Government loans aimed at helping New Zealanders buy their own homes are proving popular, Catherine Gaffaney reports in the second part of our five-week investigation into getting a foothold on the property ladder. And a loosening of restrictions is making it even easier.

Hawke's Bay first-home buyers have borrowed more than $140 million through the Welcome Home Loan scheme since it began.

Housing New Zealand figures show 736 first-home buyers in Hawke's Bay were granted a total of $142,963,000 in loans since the scheme launched in 2003. The average loan was $194,243.

As of May 31, more than $14 million had been lent to 73 local first-home buyers this financial year.

Welcome Home Loan is a scheme run by Housing New Zealand to help first-home buyers secure loans. Prospective buyers can borrow up to 90 per cent of a property's value. Selected banks and credit unions loan the money.


To qualify for the 10 per cent deposit loan, borrowers have to have earned less than $80,000 in the previous 12 months as an individual, or $120,000 as a couple.

Borrowers must intend to live in the property rather than buying it as an investment.

Financial Advice Hawke's Bay co-director Paul Sewell said the loans were an excellent way for home buyers to get into the market.

"They're a powerful tool to assist those who might not be able to otherwise buy their first home," he said. "They also help those who are to buy a home to get into the market earlier."

KiwiSaver also fed well into the scheme, he said.

"Cashing in on KiwiSaver can be a great way to make the 10 per cent deposit.

"If a Hawke's Bay couple on $50,000 each contribute to KiwiSaver for five years, they could potentially have $15,000 to $20,000 each to contribute to a deposit."

Welcome Home Loan's house price cap in Hawke's Bay is $350,000.


Price caps vary for each region, with the highest of $550,000 in Auckland. The rest of the country is capped at between $350,000 and $450,000.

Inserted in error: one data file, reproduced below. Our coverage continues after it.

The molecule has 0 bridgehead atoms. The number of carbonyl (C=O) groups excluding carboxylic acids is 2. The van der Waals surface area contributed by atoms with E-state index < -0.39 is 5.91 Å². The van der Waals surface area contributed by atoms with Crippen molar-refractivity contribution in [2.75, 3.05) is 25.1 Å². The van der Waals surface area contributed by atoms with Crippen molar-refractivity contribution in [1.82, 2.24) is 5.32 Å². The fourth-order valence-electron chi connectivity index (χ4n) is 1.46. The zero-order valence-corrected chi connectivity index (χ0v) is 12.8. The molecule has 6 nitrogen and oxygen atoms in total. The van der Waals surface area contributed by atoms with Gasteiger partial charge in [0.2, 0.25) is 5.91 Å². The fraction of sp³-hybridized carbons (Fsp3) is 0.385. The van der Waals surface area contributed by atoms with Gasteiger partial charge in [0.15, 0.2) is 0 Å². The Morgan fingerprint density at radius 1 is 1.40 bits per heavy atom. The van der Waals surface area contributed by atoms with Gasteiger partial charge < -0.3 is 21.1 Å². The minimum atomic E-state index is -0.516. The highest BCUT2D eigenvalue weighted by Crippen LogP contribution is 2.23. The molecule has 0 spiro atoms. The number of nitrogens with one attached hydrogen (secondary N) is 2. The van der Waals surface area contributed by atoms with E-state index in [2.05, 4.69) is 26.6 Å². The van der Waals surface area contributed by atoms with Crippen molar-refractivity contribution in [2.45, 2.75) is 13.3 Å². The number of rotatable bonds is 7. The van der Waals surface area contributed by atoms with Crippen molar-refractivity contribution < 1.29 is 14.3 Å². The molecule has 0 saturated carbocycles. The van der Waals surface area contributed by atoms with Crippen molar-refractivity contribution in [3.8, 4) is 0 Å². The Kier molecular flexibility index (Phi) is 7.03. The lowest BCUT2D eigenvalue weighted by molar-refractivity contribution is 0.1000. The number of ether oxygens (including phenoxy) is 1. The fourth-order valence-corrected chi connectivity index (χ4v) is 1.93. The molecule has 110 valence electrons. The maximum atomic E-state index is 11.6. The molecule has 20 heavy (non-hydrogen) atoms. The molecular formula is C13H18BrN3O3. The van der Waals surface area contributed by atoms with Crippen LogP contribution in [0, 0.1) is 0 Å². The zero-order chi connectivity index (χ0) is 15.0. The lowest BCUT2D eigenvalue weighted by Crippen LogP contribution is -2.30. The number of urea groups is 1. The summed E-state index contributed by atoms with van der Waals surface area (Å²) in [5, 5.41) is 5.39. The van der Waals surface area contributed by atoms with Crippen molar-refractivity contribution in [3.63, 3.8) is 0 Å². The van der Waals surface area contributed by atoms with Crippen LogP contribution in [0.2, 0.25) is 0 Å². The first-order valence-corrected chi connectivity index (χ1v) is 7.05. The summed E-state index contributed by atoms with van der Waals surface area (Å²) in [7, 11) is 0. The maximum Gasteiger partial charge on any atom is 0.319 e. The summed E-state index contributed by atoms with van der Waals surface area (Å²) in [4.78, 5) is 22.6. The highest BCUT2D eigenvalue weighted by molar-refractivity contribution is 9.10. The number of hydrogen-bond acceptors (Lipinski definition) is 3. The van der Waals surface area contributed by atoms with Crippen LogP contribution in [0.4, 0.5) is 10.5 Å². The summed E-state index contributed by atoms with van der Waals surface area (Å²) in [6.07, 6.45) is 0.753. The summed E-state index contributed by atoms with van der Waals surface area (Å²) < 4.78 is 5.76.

iLender chief executive Jeff Royle was more sceptical about the loans. He considered them "fairly restrictive".

"Welcome Home Loans only work for some people," he said. "In this day and age, a lot of people are pressured into making quick lending decisions so they don't have the time to come up with the mortgage offer using a Welcome Home Loan.

"They're almost not a thing in Auckland because there's not many places in Auckland under $550,000. Properties under $550,000 are mostly apartments, but the scheme doesn't lend 90 per cent for apartments so they can be pretty difficult to rely on."

Home buyers should weigh up the scheme with other options, Royle said.

"We always give people advice on three options that could work for them and then recommend the one we think would be the best fit.

"The good part of Welcome Home Loans is the deposit doesn't have to be genuine savings. Mum and Dad can gift you the full 10 per cent -- other lenders won't do that.

"Other products have other advantages. The ANZ First Home Package, for example, is a lot faster to get because you're only dealing with one company, where the Welcome Home Loan has to be approved by the lender and then by Housing New Zealand."

Roost mortgage broker Paul Richardson also said the loans weren't one-size-fits-all.

"It's positive that they can help people get around the Reserve Bank's [loan-to-value ratio] restrictions but, like anything the Government does, there's rules and restrictions," he said.

"The price caps may have gone up but it's still proving hard for a lot of people to get into their first home."

Nationwide, more than $2.4 billion has been lent to more than 12,000 first-home buyers.

As of May 31, more than $220 million had been lent to 965 buyers this financial year.